*Joan, doing all my researches I didn't found in Germany any gravity feed iron. I saw one once in my life. The tank of distilled water was on a shelf and the water ran into the iron?? Is that the type? I tell you why I decided for Laura star steam max. It has a reasonably price: about $ 250. The tank and heating unit is small. It runs with tab water and needs no chemicals or else. It has a cork-handle and is heavy enough doing pressing and light enough doing normal ironing. The steam controlling is very easy done with your thumb. The fabric don't get wet. It steams vertically. And last it is transportable I can take it to the family room and iron while my television is on. Bad is the information-politics of this brand. The homepage is so old and holds none information to speak of.The Rowenta steam generated iron and the Pfaff (about $ 200)needs a chemical which must be replaced after some time. (about $ 7). The big one from Pfaff needs distilled water and costs about $ 300. There are some cheaper italian irons too. They are not bad but I could not get information about who are doing repairs.The death of all these irons is the calcium in the water. I sew one-two pieces a week (from blouse to coat) and I iron laundry for 2 peoples. I have only natural fibers like cotton, wool, silk, linen and rayon. I have the feeling the fabric is smoother ironing it with so much steam or weight. And be sure about one: it is quick (especially doing all the creased suits of my husband). I've read in the past discussions about gravity irons. If I remember well, I saw some good results over the Naomoto(korean??). David Coffin recommends a gravity iron. I'm sure you will decide right.Heidi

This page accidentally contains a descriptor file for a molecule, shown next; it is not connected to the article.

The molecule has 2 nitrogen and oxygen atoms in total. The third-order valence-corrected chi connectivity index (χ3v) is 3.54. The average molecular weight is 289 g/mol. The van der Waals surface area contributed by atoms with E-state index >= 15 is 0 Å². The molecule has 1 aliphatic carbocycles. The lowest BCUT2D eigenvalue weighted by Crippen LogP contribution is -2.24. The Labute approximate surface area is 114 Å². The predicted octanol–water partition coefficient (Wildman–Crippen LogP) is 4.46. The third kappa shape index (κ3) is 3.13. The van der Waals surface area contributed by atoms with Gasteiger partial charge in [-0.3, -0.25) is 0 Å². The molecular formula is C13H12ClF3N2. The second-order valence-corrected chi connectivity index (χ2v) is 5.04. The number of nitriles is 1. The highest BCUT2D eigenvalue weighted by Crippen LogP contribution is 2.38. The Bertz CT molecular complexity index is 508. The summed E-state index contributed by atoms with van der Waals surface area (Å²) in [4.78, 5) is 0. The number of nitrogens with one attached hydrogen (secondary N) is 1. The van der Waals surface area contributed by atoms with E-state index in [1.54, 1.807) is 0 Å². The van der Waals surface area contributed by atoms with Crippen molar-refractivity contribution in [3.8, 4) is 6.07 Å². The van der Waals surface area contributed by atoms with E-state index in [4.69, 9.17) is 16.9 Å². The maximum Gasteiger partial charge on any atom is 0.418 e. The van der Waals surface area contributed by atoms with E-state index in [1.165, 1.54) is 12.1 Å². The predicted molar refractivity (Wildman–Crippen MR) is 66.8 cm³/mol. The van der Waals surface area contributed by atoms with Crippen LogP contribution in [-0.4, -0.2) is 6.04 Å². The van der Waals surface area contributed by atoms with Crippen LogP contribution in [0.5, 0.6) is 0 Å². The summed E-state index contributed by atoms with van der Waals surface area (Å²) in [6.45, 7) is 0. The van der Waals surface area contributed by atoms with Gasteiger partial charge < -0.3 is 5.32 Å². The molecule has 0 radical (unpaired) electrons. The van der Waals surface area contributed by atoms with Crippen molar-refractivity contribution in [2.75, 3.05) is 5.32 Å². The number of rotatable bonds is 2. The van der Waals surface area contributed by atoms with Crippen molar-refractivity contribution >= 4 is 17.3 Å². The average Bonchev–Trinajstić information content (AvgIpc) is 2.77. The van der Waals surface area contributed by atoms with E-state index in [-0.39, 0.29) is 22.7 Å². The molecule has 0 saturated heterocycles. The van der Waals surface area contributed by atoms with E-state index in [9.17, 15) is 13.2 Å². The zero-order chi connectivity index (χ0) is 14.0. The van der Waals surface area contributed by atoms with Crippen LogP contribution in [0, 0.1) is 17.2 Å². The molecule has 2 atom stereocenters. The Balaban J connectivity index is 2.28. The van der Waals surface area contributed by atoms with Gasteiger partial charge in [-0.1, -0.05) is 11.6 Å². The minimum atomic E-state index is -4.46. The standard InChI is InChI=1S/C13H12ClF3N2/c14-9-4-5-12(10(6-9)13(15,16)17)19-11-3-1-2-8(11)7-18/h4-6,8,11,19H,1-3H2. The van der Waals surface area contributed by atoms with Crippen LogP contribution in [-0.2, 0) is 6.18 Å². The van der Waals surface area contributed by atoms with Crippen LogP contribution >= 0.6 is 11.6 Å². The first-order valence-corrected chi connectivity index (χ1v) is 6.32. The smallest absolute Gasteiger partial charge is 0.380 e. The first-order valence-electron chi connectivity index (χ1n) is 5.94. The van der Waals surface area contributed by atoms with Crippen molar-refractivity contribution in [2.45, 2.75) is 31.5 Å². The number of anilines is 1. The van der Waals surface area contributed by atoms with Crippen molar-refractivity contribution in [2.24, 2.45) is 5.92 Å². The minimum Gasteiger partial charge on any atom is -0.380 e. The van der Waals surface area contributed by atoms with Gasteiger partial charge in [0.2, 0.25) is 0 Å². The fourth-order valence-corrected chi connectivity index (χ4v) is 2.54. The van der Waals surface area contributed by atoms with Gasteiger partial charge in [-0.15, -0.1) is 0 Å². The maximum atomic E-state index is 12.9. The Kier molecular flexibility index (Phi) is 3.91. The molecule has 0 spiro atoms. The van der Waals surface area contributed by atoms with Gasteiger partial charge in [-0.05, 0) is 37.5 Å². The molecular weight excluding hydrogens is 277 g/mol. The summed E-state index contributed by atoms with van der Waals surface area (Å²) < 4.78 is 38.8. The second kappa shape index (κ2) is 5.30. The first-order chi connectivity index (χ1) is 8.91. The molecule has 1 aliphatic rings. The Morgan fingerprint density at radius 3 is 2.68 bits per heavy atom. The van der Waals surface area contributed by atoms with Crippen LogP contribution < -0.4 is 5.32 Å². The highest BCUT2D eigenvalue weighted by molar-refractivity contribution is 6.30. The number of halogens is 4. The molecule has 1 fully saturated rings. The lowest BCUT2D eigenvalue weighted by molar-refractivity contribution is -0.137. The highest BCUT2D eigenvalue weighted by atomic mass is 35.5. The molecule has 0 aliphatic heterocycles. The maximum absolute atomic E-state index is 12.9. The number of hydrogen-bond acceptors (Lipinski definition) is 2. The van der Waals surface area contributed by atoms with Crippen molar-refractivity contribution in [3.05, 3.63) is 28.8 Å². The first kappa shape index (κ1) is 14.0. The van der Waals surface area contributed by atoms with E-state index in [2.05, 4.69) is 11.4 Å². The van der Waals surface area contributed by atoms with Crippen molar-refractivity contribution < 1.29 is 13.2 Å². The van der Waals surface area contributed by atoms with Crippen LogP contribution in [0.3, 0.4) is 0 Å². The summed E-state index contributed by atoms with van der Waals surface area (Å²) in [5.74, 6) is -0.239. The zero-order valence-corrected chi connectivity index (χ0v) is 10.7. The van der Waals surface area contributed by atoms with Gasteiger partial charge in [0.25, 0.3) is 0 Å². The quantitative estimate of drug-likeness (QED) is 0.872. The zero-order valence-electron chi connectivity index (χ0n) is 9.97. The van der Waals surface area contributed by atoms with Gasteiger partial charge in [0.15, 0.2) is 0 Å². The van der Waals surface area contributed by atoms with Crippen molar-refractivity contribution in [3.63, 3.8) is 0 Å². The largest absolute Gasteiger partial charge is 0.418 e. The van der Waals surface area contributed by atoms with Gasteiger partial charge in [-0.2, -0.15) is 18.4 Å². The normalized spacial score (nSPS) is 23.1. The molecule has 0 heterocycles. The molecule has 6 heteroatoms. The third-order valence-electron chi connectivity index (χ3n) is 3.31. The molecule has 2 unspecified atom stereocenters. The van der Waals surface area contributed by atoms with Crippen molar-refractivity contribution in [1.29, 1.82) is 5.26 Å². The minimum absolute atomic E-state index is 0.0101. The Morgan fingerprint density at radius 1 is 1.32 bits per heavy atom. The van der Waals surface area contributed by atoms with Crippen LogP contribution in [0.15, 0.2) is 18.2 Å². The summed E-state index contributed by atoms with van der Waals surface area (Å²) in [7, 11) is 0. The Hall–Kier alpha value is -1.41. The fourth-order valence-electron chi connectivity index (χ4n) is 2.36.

4. Sharon_Frederick | | #8